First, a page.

It’s interesting that Joe Torre chose to intentionally walk Albert Pujols in 2 of his 1st 3 plate appearances in the series. Both PAs featured an empty base at first. Anyone see a pattern here? Both were terrible decisions, IMO, though they both worked out for the Dodgers. Bases loaded, no one out, first inning? Terrible decision, Joe. You got lucky! What’s interesting is that the Dodgers led the NL in intentional walks with 68 this season. The Cards, who prefer to pitch around hitters – the UNintentional intentional – were last in the NL in intentional walks w/ just 23. Then he pulls Randy Wolf in the top of the 4th? Is this a prelude toward using him to start game 4, so that Torre can avoid using the slumping Chad Billingsley? Interesting moves, to say the least.
There’s always a lot of concern entering the playoffs about a team’s ability to score runs. "If we can score runs, we’ll be ok" is what a lot of people say entering the playoffs. Teams are facing the best pitching staffs and often, the best defenses as well so it’s reasonable to be concerned about a team’s ability to score runs. Hell, I’m guilty of it as well. It made me wonder how many runs a team needed to be able to score in order to be successful in the playoffs. The table below shows the number of runs scored by the 2 teams combined in each playoff series in the last 5 years, as well as the average number of runs per game scored in each league over the same time span.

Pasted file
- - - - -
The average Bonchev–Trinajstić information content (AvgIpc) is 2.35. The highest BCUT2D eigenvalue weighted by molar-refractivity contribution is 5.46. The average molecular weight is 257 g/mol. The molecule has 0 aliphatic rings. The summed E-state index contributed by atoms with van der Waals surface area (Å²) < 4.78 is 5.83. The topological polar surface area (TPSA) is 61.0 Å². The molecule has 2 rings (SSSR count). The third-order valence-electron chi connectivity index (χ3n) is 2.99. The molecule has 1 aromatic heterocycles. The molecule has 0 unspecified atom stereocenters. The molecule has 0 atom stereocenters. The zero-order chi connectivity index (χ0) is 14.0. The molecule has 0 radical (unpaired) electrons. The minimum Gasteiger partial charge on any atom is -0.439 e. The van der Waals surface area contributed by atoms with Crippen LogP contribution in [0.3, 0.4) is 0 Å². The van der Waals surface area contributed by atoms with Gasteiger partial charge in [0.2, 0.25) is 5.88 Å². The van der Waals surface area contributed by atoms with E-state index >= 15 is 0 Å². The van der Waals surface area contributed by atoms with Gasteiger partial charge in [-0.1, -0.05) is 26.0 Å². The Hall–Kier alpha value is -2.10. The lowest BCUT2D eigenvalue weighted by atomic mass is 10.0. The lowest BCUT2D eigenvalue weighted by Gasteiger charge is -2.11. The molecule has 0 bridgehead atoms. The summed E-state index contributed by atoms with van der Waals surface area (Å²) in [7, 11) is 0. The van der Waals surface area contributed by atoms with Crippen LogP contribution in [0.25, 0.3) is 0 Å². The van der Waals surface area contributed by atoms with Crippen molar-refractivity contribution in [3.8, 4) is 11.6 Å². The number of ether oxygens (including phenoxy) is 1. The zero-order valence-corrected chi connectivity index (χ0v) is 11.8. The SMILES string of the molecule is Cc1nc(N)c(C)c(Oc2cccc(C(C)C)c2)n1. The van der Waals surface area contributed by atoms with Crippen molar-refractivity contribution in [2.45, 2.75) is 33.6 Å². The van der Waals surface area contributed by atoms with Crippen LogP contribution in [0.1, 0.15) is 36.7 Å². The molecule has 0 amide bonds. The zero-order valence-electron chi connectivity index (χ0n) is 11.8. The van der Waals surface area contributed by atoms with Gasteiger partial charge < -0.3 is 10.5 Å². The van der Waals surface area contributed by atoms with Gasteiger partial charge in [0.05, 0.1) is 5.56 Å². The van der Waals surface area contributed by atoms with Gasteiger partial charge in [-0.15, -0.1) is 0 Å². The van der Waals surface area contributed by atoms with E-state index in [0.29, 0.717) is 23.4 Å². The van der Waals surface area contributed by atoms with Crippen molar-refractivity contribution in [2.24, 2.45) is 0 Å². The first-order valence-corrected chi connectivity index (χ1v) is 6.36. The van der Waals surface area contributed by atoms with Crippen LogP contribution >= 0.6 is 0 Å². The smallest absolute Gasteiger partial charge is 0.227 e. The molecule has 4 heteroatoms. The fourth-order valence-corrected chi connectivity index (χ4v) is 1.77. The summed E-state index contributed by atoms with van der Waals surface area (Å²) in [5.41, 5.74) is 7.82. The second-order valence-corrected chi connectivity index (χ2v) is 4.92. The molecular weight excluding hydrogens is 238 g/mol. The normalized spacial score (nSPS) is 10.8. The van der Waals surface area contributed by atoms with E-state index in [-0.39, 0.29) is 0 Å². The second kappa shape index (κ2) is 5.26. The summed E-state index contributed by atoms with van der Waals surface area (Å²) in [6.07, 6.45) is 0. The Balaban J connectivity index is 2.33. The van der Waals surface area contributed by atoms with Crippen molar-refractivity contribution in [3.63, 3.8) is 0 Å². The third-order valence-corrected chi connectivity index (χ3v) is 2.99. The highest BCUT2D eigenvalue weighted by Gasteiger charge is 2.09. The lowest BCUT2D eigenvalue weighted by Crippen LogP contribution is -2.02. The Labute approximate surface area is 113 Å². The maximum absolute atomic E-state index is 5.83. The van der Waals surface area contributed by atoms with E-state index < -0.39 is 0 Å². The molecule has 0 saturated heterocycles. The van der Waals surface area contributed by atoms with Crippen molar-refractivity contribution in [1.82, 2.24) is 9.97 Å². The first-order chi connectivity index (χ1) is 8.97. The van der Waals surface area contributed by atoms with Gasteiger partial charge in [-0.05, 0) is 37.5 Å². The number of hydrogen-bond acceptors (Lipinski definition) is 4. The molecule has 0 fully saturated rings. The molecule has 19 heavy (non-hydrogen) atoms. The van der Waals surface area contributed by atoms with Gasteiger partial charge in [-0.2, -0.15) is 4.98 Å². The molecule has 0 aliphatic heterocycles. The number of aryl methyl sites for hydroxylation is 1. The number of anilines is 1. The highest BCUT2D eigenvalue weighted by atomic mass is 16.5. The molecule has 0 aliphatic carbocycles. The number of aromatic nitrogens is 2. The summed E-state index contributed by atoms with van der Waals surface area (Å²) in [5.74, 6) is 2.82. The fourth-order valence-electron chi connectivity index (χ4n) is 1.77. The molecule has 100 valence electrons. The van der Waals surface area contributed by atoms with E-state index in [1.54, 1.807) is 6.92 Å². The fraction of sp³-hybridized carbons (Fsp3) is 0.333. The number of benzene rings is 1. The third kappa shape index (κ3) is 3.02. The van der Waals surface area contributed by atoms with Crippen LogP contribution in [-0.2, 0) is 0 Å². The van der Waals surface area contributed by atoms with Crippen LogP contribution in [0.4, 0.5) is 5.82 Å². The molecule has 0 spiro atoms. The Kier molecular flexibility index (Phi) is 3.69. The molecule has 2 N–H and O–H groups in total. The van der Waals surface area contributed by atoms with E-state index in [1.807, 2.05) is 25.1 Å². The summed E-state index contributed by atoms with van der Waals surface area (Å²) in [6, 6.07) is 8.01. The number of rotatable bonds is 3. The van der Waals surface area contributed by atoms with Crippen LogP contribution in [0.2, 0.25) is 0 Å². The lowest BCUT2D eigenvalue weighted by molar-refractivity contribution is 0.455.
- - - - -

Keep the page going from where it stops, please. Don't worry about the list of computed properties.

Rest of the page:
|NLDS||NLCS||NL season||ALDS||ALCS||AL season||World Series|
Teams have scored fewer runs than in an average game in 16 of the 25 playoff series over the last 5 years (64%) and there have been fewer runs scored on average in the playoffs than in the regular season 12 out of 15 times over the last 3 years (80%). On average over the last 5 years, 7.5% fewer runs have been scored per game in the playoffs than in the regular season. This year, NL teams averaged 8.86 runs between them per game and AL teams averaged 9.64 runs between them per game. The reality, then, is that teams really don’t have to score THAT many runs in order to win most postseason games. We need to pitch well, play good defense, and score a few runs but we don’t need to average 5 runs per game (hopefully – if we pitch and play defense well) in order to have a successful postseason. The Cardinals scored 4.51 runs per game this season and 4.64 runs per game in August through October (Matt Holliday was acquired on July 24) but we shouldn’t need to average that many runs in order to win most postseason games.
I don’t really have much to say about Chris Carpenter’s relatively poor performance so far tonight. He can’t be great every time out and the Dodgers had some good PAs but he had trouble locating all night long. His command was, for him, horrendous. It seemed to me that the only pitch he was able to consistently command was his curveball, his third best pitch throughout the season. Hopefully we’ll be able to pull this out against their bullpen or, if not, hopefully Wainwright can get us a win this evening. It wouldn’t be too bad to go back home even in the series.